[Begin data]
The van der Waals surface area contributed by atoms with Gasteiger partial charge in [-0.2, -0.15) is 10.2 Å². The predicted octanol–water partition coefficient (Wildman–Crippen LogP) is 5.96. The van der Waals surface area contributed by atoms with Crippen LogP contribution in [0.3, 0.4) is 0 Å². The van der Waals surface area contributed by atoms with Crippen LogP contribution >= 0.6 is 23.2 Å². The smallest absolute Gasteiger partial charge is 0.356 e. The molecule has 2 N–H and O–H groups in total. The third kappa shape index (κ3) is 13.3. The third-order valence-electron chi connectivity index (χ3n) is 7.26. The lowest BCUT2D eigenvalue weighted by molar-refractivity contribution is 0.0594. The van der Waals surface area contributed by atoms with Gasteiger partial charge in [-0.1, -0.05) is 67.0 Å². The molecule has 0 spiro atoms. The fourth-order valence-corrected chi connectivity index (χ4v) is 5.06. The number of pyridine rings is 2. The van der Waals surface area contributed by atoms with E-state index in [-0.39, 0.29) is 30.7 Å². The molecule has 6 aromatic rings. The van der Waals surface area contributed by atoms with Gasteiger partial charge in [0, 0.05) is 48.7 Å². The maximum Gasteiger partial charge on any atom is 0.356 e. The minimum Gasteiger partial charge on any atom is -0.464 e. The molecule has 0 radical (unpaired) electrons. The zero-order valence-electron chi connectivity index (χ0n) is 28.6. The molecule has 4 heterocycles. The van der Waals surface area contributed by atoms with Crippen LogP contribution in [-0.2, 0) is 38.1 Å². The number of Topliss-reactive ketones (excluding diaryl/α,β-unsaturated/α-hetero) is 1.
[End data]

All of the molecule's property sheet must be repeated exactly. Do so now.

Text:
The van der Waals surface area contributed by atoms with Gasteiger partial charge in [-0.2, -0.15) is 10.2 Å². The predicted octanol–water partition coefficient (Wildman–Crippen LogP) is 5.96. The van der Waals surface area contributed by atoms with Crippen LogP contribution in [0.3, 0.4) is 0 Å². The van der Waals surface area contributed by atoms with Crippen LogP contribution >= 0.6 is 23.2 Å². The smallest absolute Gasteiger partial charge is 0.356 e. The molecule has 2 N–H and O–H groups in total. The third kappa shape index (κ3) is 13.3. The third-order valence-electron chi connectivity index (χ3n) is 7.26. The lowest BCUT2D eigenvalue weighted by molar-refractivity contribution is 0.0594. The van der Waals surface area contributed by atoms with Gasteiger partial charge in [-0.1, -0.05) is 67.0 Å². The molecule has 0 spiro atoms. The fourth-order valence-corrected chi connectivity index (χ4v) is 5.06. The number of pyridine rings is 2. The van der Waals surface area contributed by atoms with E-state index in [-0.39, 0.29) is 30.7 Å². The molecule has 6 aromatic rings. The van der Waals surface area contributed by atoms with Gasteiger partial charge in [0, 0.05) is 48.7 Å². The maximum Gasteiger partial charge on any atom is 0.356 e. The minimum Gasteiger partial charge on any atom is -0.464 e. The molecule has 0 radical (unpaired) electrons. The zero-order valence-electron chi connectivity index (χ0n) is 28.6. The molecule has 4 heterocycles. The van der Waals surface area contributed by atoms with Crippen LogP contribution in [-0.2, 0) is 38.1 Å². The number of Topliss-reactive ketones (excluding diaryl/α,β-unsaturated/α-hetero) is 1.